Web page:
Meridian Security Insurance Company v. Schmitt-Selken--SEE #12 STIPULATION OF DISMISSAL TERMING THE ESTATE OF DONALD G SELKEN, No. 1:2018cv00046 - Document 43 (N.D. Iowa 2019)

Court Description: MEMORANDUM OPINION AND ORDER re 1 Complaint, filed by Meridian Security Insurance Company: Meridians request for declaratory-judgment relief is granted. The Clerk of Court is directed to enter judgment in favor of Meridian. Signed by Chief Magistrate Judge Kelly K.E. Mahoney on 06/21/2019. (jjh)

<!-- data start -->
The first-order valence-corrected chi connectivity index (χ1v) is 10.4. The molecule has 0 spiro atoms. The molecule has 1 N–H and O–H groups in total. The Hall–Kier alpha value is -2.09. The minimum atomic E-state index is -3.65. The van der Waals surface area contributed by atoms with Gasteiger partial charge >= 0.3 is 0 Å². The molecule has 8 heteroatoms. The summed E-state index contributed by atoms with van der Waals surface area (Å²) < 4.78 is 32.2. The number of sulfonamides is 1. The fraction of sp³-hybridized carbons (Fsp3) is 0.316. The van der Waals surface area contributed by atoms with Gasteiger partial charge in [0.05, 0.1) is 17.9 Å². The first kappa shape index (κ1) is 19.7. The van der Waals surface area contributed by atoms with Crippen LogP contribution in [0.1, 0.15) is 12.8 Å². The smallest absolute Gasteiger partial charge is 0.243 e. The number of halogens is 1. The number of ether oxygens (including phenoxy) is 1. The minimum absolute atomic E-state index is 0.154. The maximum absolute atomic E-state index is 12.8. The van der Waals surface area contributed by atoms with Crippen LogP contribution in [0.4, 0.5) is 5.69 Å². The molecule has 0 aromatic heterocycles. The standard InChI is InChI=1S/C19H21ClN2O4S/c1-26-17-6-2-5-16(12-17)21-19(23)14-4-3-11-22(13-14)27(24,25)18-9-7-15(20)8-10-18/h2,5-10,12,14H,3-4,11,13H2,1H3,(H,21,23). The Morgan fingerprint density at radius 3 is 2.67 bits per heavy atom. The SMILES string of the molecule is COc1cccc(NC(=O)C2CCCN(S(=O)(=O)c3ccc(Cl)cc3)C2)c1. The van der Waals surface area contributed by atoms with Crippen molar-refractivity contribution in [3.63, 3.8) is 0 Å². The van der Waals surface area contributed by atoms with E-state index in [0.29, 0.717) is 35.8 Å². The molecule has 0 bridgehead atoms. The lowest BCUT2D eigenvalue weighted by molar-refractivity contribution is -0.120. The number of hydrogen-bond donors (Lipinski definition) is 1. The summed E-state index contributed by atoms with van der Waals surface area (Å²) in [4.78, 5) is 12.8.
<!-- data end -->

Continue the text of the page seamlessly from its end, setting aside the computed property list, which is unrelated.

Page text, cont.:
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Meridian Security Insurance Company v. Schmitt-Selken--SEE #12... THE ESTATE OF DONALD G SELKEN Doc. 43 IN THE UNITED STATES DISTRICT COURT FOR THE NORTHERN DISTRICT OF IOWA CEDAR RAPIDS DIVISION MERIDIAN SECURITY INSURANCE COMPANY, Plaintiff, No. 18-CV-46-KEM vs. MEMORANDUM OPINION AND ORDER LOIS SCHMITT-SELKEN, Defendant. ___________________________ This insurance-coverage dispute arises out of a tragic car accident that left Defendant Lois Schmitt-Selken widowed and seriously injured. As I find that her insurance policy unambiguously excludes underinsured motorist coverage under the facts here, I will enter declaratory judgment in favor of Plaintiff Meridian Security Insurance Company (Meridian). I. BACKGROUND1 Lois married Donald Selken on June 3, 2017, and the two began living together.2 A little more than a month later, on July 15, 2017, a drunk driver crashed head-on into a vehicle driven by Donald in which Lois was a passenger. Donald died, and Lois suffered serious injury. At the time of the accident, Lois and Donald owned separate vehicles and had separate insurance policies for those vehicles; the vehicle involved in the crash belonged to Donald, and Lois had no ownership interest in it. Donald’s vehicle was insured 1 The following facts are taken from the joint stipulation of facts (Doc. 18) and supplement (Doc. 24) unless otherwise noted. 2 I refer to Lois and Donald by their first names to avoid confusion. Dockets.Justia.com through Farm Bureau, and Lois will receive the maximum payment of underinsured motorist benefits available under that policy ($300,000). Lois has also received payment from the drunk driver’s State Farm insurance policy ($1,200,000). At the time of the accident, Lois insured her vehicle through Meridian in a policy that provided a single occurrence limit of $500,000 in underinsured motorist coverage. Meridian initiated this declaratory-judgment action in April 2018, seeking an order holding that Lois is not entitled to underinsured motorist coverage under the “owned but not insured” exclusion in the Meridian policy. Doc. 1; see 28 U.S.C. § 2201. The parties consented to the exercise of jurisdiction by a United States magistrate judge, and the case was assigned to me for final disposition. Doc. 11. Diversity jurisdiction exists under 28 U.S.C. § 1332. See Docs. 1, 40, 42. The parties submitted a joint stipulation of facts (Docs. 18, 24)3 and briefing (Docs. 20, 25, 26, 37, 38), and the case is ready for decision (Doc. 27). II. DISCUSSION “Interpretation of an insurance policy is a matter of state law.” Progressive N. Ins. Co. v. McDonough, 608 F.3d 388, 390 (8th Cir. 2010) (quoting Stan Koch & Sons Trucking, Inc. v. Great W. Cas. Co., 517 F.3d 1032, 1039 (8th Cir. 2008)). The parties agree that Iowa law applies here. Federal courts are “bound by decisions of the highest state court when interpreting state law.” Id. “If the highest state court has not decided an issue[, the court] must attempt to predict how the highest court would resolve the issue, with decisions of intermediate state courts being persuasive authority.” Id. 3 At the hearing, the parties agreed that the insurance policy attached to the complaint (Doc. 12) is the policy at issue here, and Meridian also filed a supplemental appendix after the hearing containing the policy (Doc. 36). 2 “The cardinal principle in construing insurance policies is ‘that the intent of the parties must control; and except in cases of ambiguity this is determined by what the policy itself says.’” Johnson v. Farm Bureau Mut. Ins. Co., 533 N.W.2d 203, 206 (Iowa 1995) (quoting Essex Ins. Co. v. Fieldhouse, Inc., 506 N.W.2d 772, 775 (Iowa 1993)). “An ambiguity exists if, after the application of pertinent rules of interpretation to the policy, a genuine uncertainty results as to which one of two or more meanings is the proper one.” LeMars Mut. Ins. Co. v. Joffer, 574 N.W.2d 303, 307 (Iowa 1998) (quoting A.Y. McDonald Indus., Inc. v. Ins. Co. of N. Am., 475 N.W.2d 607, 618 (Iowa 1991)). “Insurance policies are construed in the light most favorable to the insured, and exclusions are construed strictly against the insurer.” Johnson, 533 N.W.2d at 206. The Meridian “Personal Auto Policy” at issue here begins with a section of definitions followed by six parts, one of which contains the underinsured motorist coverage, and concludes with a number of endorsements that modify the policy language. See Doc. 1-2. One of these endorsements contains the following owned-but-not-insured exclusion: We do not provide Underinsured Motorists Coverage for “bodily injury” sustained by any “insured” . . . [w]hile “occupying” . . . any motor vehicle owned by you which is not insured for this coverage under this policy. . . . See Doc. 18; Doc. 1-2 at 47. Meridian argues that this exclusion applies because the policy defines “you” to include Donald, and it is undisputed that when the accident occurred, Lois occupied a vehicle owned by Donald that was not insured under the Meridian policy. Meridian relies on the definitions section at the beginning of the policy that provides: Throughout this policy, “you” and “your” refer to: 1. The “named insured” shown in the Declarations; and 2. The spouse if a resident of the same household. 3 If the spouse ceases to be a resident of the same household during the policy period or prior to the inception of this policy, the spouse will be considered “you” and “your” under this policy but only until the earlier of: 1. The end of 90 days following the spouse’s change of residency; 2. The effective date of another policy listing the spouse as a named insured; or 3. The end of the policy period. Doc. 18; Doc. 1-2 at 16. At the time of the accident, Donald was Lois’s spouse and “a resident of the same household.” Lois argues that Donald does not meet the definition of the word “you” under the policy because he had not resided with Lois for 90 days at the time of the accident. The policy language referring to “90 days” unambiguously applies only when a spouse that had been living with the insured moves out; it does not apply to a new spouse that begins cohabitating with the insured. Nevertheless, I find whether the owned-but-not-insured exclusion applies here to be a close issue based on an Iowa Supreme Court case that neither party cited in their briefs and that I requested supplemental briefing on (see Docs. 33, 37, 38). In Jensen v. Jefferson County Mutual Insurance Association, 510 N.W.2d 870, 871 (Iowa 1994), the Iowa Supreme Court analyzed whether the named insured could recover under her homeowner’s policy when her husband had intentionally started the fire causing damage to the house. The policy defined “you” as “the Insured named in the Declarations and spouse if living in the same household,” and excluded coverage “if you create or know of a condition that increases the chance of loss arising from a covered peril.” Id. at 871 (bold emphasis omitted). Although the insured’s spouse had created the condition, the court held that the exclusion did not apply. Id. at 872. The court found the exclusion ambiguous, reasoning: Inserting the policy’s definition of the term “you” into [the exclusion] clause, the provision would read as follows: “We will not pay for loss if 4 [the Insured named in the Declarations and spouse if living in the same household] create or know of a condition that increases the chance of loss arising from a covered peril.” (Emphasis added.) Under this language it appears that the chance of loss must be created by both the named insured and her spouse in order to trigger the conditional language. [The named insured’s] innocence regarding the fire is undisputed. [The insurance company’s] argument is that the conditional language bars recovery if the chance of loss is created by either [the named insured] or her spouse. This argument substitutes “or” for “and” in the policy definition . . . . The policy definition of the word “you” can reasonably be interpreted in more than one way. [The insurance company’s] interpretation of [the condition] equates the word “you” with “any insured.” In other words, if any insured created the condition, no insured can recover. However, the word “you” can just as reasonably be interpreted to mean “the insured.” Under this interpretation, the insured seeking to recover under the policy is precluded from doing so only if that insured created the condition. Because the language . . . is subject to more than one reasonable interpretation, [the court] find[s] it ambiguous. Id. at 872 (second alteration in original) (bold emphasis omitted). Under this reasoning, it could be argued that the owned-but-not-insured exclusion at issue here applies only to vehicles owned “by both the named insured and her spouse,” as “[i]nserting the policy’s definition of the term ‘you’ into the” exclusion, the exclusion reads: We do not provide Underinsured Motorists Coverage for “bodily injury” sustained by any “insured” . . . [w]hile “occupying” . . . any motor vehicle owned by [1. The named insured shown in the Declarations and 2. The spouse if a resident of the same household] which is not insured for this coverage under this policy. As in Jensen, here, “you” is defined as the insured and her spouse, not as the insured or her spouse. Jensen can be distinguished, however, because of the formatting of the definition of “you” in this case. In Jenson, “you” was defined in one line, lumping 5 the insured and the insured’s spouse together without numbering to separate them. Here, “‘you’ . . . refer[s] to: (1) [t]he ‘named insured’ . . . ; and (2) [t]he spouse.” The formatting here makes it clear that (1) “you” refers to the named insured, and (2) “you” refers to the spouse; but that these are separate definitions, and when “inserting the policy’s definition of the term ‘you’ into the” exclusion, they should be inserted separately. Meridian offers several arguments in an attempt to further distinguish Jensen. First, Meridian emphasizes that the policy states the word you “refers to” the insured and the resident spouse, as opposed to “means” or “is defined as.” Though this argument perhaps lends further support to my reading in the preceding paragraph, the use of “refers to” as opposed to “means” would not be sufficient to distinguish Jensen in the absence of numbered paragraphs. The paragraph stating what “you” “refer[s] to” appears in the section containing definitions for the policy, and in its opening brief, Meridian repeatedly argued that this paragraph defined the word “you” (see Doc. 20), further demonstrating that the natural reading of this paragraph is that it contains a definition. Meridian also argues that the policy at issue here can be distinguished from Jensen because it excludes coverage for “any insured” occupying “any motor vehicle” owned by “you” but not covered by the policy. Meridian argues that the use of the word “any” requires broad application. I fail to see how this is relevant. Interpretation of the exclusion still hinges on the term “you,” despite the use of “any.” The parties’ initial briefs proceed on the assumption that if Lois and Donald had not been married at the time of the accident, Lois’s underinsured motorist coverage through Meridian would have applied, despite the fact that the 6 covered vehicle was not involved in the accident.4 Thus, Meridian can deny Lois coverage only if the exclusion applies, and the exclusion applies only if Donald’s vehicle falls into the definition of a vehicle “owned by you.” Finally, Meridian argues that other parts of the policy would be rendered nonsensical if “you” were read to refer to both Lois and Donald throughout. For example, Meridian points to a provision defining “newly acquired auto” as a private passenger automobile “you become the owner of during the policy period,” and that states coverage for such a vehicle “begin[s] at the time you request the coverage.” Doc. 1-2 at 16. Meridian argues that if “you” were read to refer to both Lois and Donald, insurance coverage under this provision would not extend to a new automobile purchased in Lois’s name alone, or to a new automobile that only Lois requested coverage for (without Donald also requesting coverage). On the other hand, when interpreted as Meridian advocates, it does not appear that the insurance policy contains inconsistent uses of “you.” Based on the numbered paragraphs following the definition of “you,” I find Jensen distinguishable. Under the unambiguous terms of the policy, a vehicle 4 Indeed, this reading appears to be supported by the language of the underinsured motorists provision, which states that Meridian “will pay compensatory damages which an ‘insured’ is legally entitled to recover from the owner or operator of an ‘underinsured motor vehicle’ because of ‘bodily injury’ caused by an accident.” Doc. 1-2 at 47; see also Hornick v. Owners Ins. Co., 511 N.W.2d 370, 372 (Iowa 1993) (noting that Iowa Code § 516A.1 requires automobile insurance policies to contain “uninsured and underinsured coverage [that] protects and follows the person, not the vehicle”). Meridian suggests for the first time in its supplemental brief filed after the hearing that the underinsured motorists coverage would not apply here, regardless of the applicability of the exclusion, because Lois’s covered car was not involved in the accident, but does not cite any specific portion of the insurance policy in support. To the extent Meridian is attempting to raise a new argument not made in its opening brief, I find this argument forfeited. See S & W Mobile Home & RV Park, LLC v. B&D Excavating & Underground, LLC, No. 1-17-cv-9, 2017 WL 3129752, at *9 n.4 (D.N.D. July 21, 2017). 7 “owned by you” encompasses a vehicle owned by Donald, Lois’s resident spouse.5 Accordingly, the owned-but-not-insured exclusion applies, and Lois cannot recover under the Meridian policy. III. CONCLUSION Meridian’s request for declaratory-judgment relief is granted. The ownedbut-not-insured exclusion applies and bars Lois’s recovery of underinsured motorist benefits under the Meridian insurance policy for the July 2017 accident. The Clerk of Court is directed to enter judgment in favor of Meridian. IT IS SO ORDERED this 21st day of June, 2019. Kelly K.E. Mahoney Chief United States Magistrate Judge Northern District of Iowa 5 Other state courts are in accord with this interpretation of “you” in an insurance policy when the definition lists numbered paragraphs. See Hacker v. Dickman, 661 N.E.2d 1005, 1006-07 (Ohio 1996); Sunshine Ins. Co. v. Sprung, 452 N.W.2d 782, 784 (S.D. 1990). 8